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Berberian Sound Studio (2012)

IFC Films
DVD Released: 12/10/2013

All Ratings out of





Review by Mike Long, Posted on 12/19/2013

Toby Jones stars in Berberian Sound Studio as Gilderoy, a British sound engineer who travels to Italy to work on a horror film. He doesn't speak Italian and hasn't worked on this kind of movie before, so he's already out of his element from the moment he arrives. The film's director, Santini (Antonio Mancino), is nowhere to be found, and the producer who is overseeing the recording of the sound effects and the mixing, Coraggio (Cosimo Fusco), is very demanding and berates the actresses who are laying down the dialogue tracks. However, Gilderoy is a true professional and he does his best to work under these odd conditions. At night, Gilderoy spends his time alone in an apartment and reads letters from his mother. As the production continues, Coraggio becomes more and more demanding and Gilderoy begins to suffer the effects of homesickness and stress.

Regular visitors to this site may have noticed that, unlike most of my reviews, this one doesn't have an introductory paragraph. The reason for this is simple -- If Berberian Sound Studio is not going to give me an ending, then I'm not going to this review a beginning. Fair enough. Writer/Director Peter Strickland has created a very unique and compelling film which works for 2/3 of its running time -- not perfectly, but it works. However, the last 1/3 is a complete mess which pushes the definitions of terms like "art movie" and "experimental film". The fact that this movie redefined fizzling out is a true disappointment, as Strickland's love letter to giallo films (complete with black gloves) gets lost in the mail.

The film begins with little fanfare, as it hits the ground running with Gilderoy arriving at the titular studio and we are right along side him on his strange journey. We can't understand what those around him are saying, and it immediately becomes clear that Coraggio is a tyrant. As the pressure of the job begins to build, other odds factors emerge. Gilderoy has difficulty getting reimbursed for his flight to Italy. We never see him outside of the studio or his apartment. His interactions with others, even those which speak English, are limited. Strickland does a good job of building a dream-like sense of tension here. His most masterful move is that we never seen any of the footage from The Equestrian Vortex, the film on which Gilderoy is working. We hear some of the dialogue and sound effects, and we scenes being described, but it all exists in our imagination.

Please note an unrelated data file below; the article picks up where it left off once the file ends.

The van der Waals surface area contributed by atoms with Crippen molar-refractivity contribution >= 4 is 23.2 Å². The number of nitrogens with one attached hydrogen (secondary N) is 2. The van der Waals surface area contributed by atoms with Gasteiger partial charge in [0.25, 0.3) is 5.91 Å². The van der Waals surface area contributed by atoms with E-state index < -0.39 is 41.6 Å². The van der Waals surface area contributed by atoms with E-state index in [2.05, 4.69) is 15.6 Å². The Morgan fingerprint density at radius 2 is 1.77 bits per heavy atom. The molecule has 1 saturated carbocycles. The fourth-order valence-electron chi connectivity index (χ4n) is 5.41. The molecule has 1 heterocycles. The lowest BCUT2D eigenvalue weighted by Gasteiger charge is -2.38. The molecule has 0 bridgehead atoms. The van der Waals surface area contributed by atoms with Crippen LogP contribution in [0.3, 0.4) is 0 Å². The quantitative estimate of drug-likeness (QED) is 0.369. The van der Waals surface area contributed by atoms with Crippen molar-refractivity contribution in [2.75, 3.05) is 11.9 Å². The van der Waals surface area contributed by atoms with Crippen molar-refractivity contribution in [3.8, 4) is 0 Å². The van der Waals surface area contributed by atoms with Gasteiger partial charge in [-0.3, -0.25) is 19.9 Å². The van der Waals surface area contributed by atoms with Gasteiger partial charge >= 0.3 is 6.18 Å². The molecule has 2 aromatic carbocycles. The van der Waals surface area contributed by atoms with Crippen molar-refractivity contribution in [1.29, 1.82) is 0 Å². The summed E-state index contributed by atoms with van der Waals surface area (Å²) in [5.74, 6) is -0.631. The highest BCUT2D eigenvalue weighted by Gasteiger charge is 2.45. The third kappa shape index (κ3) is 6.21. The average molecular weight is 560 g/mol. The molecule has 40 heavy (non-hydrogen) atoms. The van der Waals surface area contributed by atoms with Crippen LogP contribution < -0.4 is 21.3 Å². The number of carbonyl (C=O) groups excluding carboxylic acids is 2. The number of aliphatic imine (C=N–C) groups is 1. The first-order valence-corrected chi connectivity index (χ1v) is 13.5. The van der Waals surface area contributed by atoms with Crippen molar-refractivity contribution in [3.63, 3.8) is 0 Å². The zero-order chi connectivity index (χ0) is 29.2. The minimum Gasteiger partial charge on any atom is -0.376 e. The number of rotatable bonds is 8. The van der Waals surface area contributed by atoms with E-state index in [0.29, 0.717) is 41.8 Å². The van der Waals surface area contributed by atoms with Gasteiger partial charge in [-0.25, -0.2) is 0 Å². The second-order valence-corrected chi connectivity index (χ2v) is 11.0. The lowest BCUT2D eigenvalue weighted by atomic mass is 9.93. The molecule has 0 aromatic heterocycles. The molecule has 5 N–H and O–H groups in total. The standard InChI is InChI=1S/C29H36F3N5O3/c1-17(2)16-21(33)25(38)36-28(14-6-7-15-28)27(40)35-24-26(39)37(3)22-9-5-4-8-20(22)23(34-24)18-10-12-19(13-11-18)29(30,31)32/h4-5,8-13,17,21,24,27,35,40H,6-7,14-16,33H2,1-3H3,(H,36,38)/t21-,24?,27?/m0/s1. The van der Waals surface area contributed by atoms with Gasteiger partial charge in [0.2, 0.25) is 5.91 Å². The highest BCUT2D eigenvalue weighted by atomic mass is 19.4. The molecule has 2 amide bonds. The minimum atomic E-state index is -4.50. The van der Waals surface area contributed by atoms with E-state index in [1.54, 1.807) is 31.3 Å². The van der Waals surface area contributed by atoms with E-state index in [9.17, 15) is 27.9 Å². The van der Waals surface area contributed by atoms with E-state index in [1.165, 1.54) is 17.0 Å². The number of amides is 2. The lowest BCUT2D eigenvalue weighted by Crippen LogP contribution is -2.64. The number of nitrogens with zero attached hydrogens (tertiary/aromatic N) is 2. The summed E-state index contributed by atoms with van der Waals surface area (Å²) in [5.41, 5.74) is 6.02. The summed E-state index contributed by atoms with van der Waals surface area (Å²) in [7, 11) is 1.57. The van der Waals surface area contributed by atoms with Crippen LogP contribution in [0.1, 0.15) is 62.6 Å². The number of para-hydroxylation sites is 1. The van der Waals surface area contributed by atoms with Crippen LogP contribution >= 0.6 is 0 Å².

Unfortunately, so does any satisfying conclusion to this film. Once we pass the halfway point, some surreal ideas begin to enter Berberian Sound Studio. This is fine, as it makes sense if we are reading it as a symptom of what is happening with Gilderoy. But as the third act proceeds, the story becomes more and more nightmare-like and further from reality. The coup de grace occurs when Strickland inserts footage of what appears to be a documentary about an area of Britain. What is the meaning of this? Is this a film on which Gilderoy had worked? We never know. This goes from being an intriguing psychological drama to a complete mess which offers no real clues for the audience. Want proof of this? -- Simply check out the various on-line discussions where those who have watched the film debate about what it means. This is the kind of movie where the honest throw their hands up in disgust and the pretentious claim that they know exactly what happened. Trust me, David Lynch couldn't explain this movie to me.

This obviously isn't the first movie to focus on how movies are made, but I can't think of another outside (De Palma's Blow Out, perhaps?) which focuses solely on the sound department. That alone makes Berberian Sound Studio interesting, and, again, the first part of the film works. While watching the movie, we wish that we could see some clips from The Equestrian Vortex and this is obviously Strickland's goal, as it sounds like the perfect successor to Argento's Suspiria. But, his plan backfires, as I really wished that I had been watching the fictitious movie instead of the real one.

Berberian Sound Studio is clearly set in the past, but never establishes what year on DVD courtesy of IFC Films. The film has been letterboxed at 1.78:1 and the transfer is enhanced for 16 x 9 TVs. The image is sharp and clear, showing only a hint of grain and no defects from the source materials. Strickland has gone for a very brown color palette here, so we don't get many bright colors until the brief documentary segment. Still, the colors look fine and the image is never overly dark or bright. The picture rarely goes soft and most shots have a nice crispness to them. The DVD carries a Dolby Digital 5.1 audio track which provides clear dialogue and sound effects. The dubbed screams of the actresses in the film come through well and fill the speakers. The stereo effects are nicely done and several sounds trigger the subwoofer in an effective way.

The Berberian Sound Studio DVD contains several extras. We begin with an AUDIO COMMENTARY from Writer/Director Peter Strickland. "Behind the Scenes" (21 minutes) focuses on the making of the film, beginning with the producer's discovery of Strickland. The piece contains some on-set footage, mixed in with comments from the filmmakers and the cast. We learn about the casting, the production design, and the production. "Box Hill Documentary" (5 minutes) brings us the uncut version of the brief faux documentary we see in the film. The DVD contains nine DELETED, EXTENDED, AND ALTERNATE SCENES. Each one is accompanied by a text introduction. We get a "Photo Gallery" (20 minutes) which is tethered to a commentary by Strickland. The extras are rounded out by an "Alternate Poster Gallery" and a TRAILER for the film.

Review Copyright 2013 by Mike Long